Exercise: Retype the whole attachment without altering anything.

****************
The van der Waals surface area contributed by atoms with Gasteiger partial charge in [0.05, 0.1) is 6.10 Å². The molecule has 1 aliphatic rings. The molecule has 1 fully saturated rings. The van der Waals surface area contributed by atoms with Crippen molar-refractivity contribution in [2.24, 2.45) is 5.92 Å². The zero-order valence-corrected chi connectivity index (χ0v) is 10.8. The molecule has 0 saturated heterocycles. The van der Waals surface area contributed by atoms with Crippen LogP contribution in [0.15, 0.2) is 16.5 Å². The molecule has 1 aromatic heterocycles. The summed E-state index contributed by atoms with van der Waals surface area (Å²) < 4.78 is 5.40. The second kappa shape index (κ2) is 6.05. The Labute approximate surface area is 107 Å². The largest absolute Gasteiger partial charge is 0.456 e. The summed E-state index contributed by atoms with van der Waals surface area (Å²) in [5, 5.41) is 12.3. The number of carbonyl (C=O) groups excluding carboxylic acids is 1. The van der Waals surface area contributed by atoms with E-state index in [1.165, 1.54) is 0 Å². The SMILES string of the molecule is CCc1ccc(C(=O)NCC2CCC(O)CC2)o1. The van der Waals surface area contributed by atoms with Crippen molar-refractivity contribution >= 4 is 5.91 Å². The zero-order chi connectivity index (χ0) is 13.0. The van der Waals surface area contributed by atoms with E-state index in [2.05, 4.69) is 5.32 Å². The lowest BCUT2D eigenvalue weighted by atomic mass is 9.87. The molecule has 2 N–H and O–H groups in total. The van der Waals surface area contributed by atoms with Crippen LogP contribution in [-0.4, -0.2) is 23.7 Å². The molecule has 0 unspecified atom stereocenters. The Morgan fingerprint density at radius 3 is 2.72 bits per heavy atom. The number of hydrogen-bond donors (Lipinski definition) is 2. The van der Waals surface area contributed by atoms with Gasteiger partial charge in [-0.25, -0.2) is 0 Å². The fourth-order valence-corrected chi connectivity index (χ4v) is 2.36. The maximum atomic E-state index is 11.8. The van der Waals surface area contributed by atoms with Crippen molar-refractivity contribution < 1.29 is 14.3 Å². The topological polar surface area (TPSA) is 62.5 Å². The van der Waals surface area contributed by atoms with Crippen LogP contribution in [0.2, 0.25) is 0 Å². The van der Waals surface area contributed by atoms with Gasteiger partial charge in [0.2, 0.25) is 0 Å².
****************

The van der Waals surface area contributed by atoms with Gasteiger partial charge in [0.05, 0.1) is 6.10 Å². The molecule has 1 aliphatic rings. The molecule has 1 fully saturated rings. The van der Waals surface area contributed by atoms with Crippen molar-refractivity contribution in [2.24, 2.45) is 5.92 Å². The zero-order valence-corrected chi connectivity index (χ0v) is 10.8. The molecule has 0 saturated heterocycles. The van der Waals surface area contributed by atoms with Crippen LogP contribution in [0.15, 0.2) is 16.5 Å². The molecule has 1 aromatic heterocycles. The summed E-state index contributed by atoms with van der Waals surface area (Å²) < 4.78 is 5.40. The second kappa shape index (κ2) is 6.05. The Labute approximate surface area is 107 Å². The largest absolute Gasteiger partial charge is 0.456 e. The summed E-state index contributed by atoms with van der Waals surface area (Å²) in [5, 5.41) is 12.3. The number of carbonyl (C=O) groups excluding carboxylic acids is 1. The van der Waals surface area contributed by atoms with E-state index in [1.165, 1.54) is 0 Å². The SMILES string of the molecule is CCc1ccc(C(=O)NCC2CCC(O)CC2)o1. The van der Waals surface area contributed by atoms with Crippen molar-refractivity contribution >= 4 is 5.91 Å². The zero-order chi connectivity index (χ0) is 13.0. The van der Waals surface area contributed by atoms with E-state index in [2.05, 4.69) is 5.32 Å². The lowest BCUT2D eigenvalue weighted by atomic mass is 9.87. The molecule has 2 N–H and O–H groups in total. The van der Waals surface area contributed by atoms with Crippen LogP contribution in [-0.4, -0.2) is 23.7 Å². The molecule has 0 unspecified atom stereocenters. The Morgan fingerprint density at radius 3 is 2.72 bits per heavy atom. The number of hydrogen-bond donors (Lipinski definition) is 2. The van der Waals surface area contributed by atoms with Gasteiger partial charge in [-0.25, -0.2) is 0 Å². The fourth-order valence-corrected chi connectivity index (χ4v) is 2.36. The maximum atomic E-state index is 11.8. The van der Waals surface area contributed by atoms with Crippen molar-refractivity contribution < 1.29 is 14.3 Å². The topological polar surface area (TPSA) is 62.5 Å². The van der Waals surface area contributed by atoms with Crippen LogP contribution in [0.2, 0.25) is 0 Å². The van der Waals surface area contributed by atoms with Gasteiger partial charge in [0.2, 0.25) is 0 Å².